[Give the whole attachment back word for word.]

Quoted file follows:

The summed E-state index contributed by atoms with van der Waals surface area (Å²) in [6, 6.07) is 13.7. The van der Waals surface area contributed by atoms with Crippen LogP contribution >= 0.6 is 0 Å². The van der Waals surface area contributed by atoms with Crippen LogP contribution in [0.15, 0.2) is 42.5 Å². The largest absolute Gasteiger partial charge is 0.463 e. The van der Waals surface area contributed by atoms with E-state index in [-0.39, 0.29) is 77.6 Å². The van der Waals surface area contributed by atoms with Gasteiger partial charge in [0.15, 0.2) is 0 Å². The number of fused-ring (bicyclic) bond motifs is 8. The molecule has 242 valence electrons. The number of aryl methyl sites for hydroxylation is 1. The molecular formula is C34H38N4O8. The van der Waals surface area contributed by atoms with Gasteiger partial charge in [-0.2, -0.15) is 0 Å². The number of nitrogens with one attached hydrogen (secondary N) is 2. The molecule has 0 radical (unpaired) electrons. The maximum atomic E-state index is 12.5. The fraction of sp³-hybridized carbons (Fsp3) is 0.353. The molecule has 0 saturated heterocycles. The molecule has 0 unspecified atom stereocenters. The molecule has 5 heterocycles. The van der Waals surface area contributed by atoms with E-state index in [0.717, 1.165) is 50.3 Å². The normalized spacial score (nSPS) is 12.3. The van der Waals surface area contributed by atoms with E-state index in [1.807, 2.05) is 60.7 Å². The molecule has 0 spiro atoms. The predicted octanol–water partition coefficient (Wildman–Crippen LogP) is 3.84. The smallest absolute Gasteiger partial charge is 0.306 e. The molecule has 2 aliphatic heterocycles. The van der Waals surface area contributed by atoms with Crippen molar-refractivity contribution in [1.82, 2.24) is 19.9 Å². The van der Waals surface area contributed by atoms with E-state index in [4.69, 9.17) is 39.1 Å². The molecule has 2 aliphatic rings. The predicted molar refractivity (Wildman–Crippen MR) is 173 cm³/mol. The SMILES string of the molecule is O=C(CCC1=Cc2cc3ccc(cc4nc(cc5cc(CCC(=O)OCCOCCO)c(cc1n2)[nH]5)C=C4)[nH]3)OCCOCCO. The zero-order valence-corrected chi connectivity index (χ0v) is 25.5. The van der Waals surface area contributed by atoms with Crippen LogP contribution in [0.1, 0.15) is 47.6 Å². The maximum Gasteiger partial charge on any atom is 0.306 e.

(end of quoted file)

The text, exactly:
The summed E-state index contributed by atoms with van der Waals surface area (Å²) in [6, 6.07) is 13.7. The van der Waals surface area contributed by atoms with Crippen LogP contribution >= 0.6 is 0 Å². The van der Waals surface area contributed by atoms with Crippen LogP contribution in [0.15, 0.2) is 42.5 Å². The largest absolute Gasteiger partial charge is 0.463 e. The van der Waals surface area contributed by atoms with E-state index in [-0.39, 0.29) is 77.6 Å². The van der Waals surface area contributed by atoms with Gasteiger partial charge in [0.15, 0.2) is 0 Å². The number of fused-ring (bicyclic) bond motifs is 8. The molecule has 242 valence electrons. The number of aryl methyl sites for hydroxylation is 1. The molecular formula is C34H38N4O8. The van der Waals surface area contributed by atoms with Gasteiger partial charge in [-0.2, -0.15) is 0 Å². The number of nitrogens with one attached hydrogen (secondary N) is 2. The molecule has 0 radical (unpaired) electrons. The maximum atomic E-state index is 12.5. The fraction of sp³-hybridized carbons (Fsp3) is 0.353. The molecule has 0 saturated heterocycles. The molecule has 0 unspecified atom stereocenters. The molecule has 5 heterocycles. The van der Waals surface area contributed by atoms with E-state index in [0.717, 1.165) is 50.3 Å². The normalized spacial score (nSPS) is 12.3. The van der Waals surface area contributed by atoms with E-state index in [1.807, 2.05) is 60.7 Å². The molecule has 0 spiro atoms. The predicted octanol–water partition coefficient (Wildman–Crippen LogP) is 3.84. The smallest absolute Gasteiger partial charge is 0.306 e. The molecule has 2 aliphatic heterocycles. The van der Waals surface area contributed by atoms with Crippen molar-refractivity contribution in [1.82, 2.24) is 19.9 Å². The van der Waals surface area contributed by atoms with E-state index in [4.69, 9.17) is 39.1 Å². The molecule has 2 aliphatic rings. The predicted molar refractivity (Wildman–Crippen MR) is 173 cm³/mol. The SMILES string of the molecule is O=C(CCC1=Cc2cc3ccc(cc4nc(cc5cc(CCC(=O)OCCOCCO)c(cc1n2)[nH]5)C=C4)[nH]3)OCCOCCO. The zero-order valence-corrected chi connectivity index (χ0v) is 25.5. The van der Waals surface area contributed by atoms with Crippen LogP contribution in [0.1, 0.15) is 47.6 Å². The maximum Gasteiger partial charge on any atom is 0.306 e.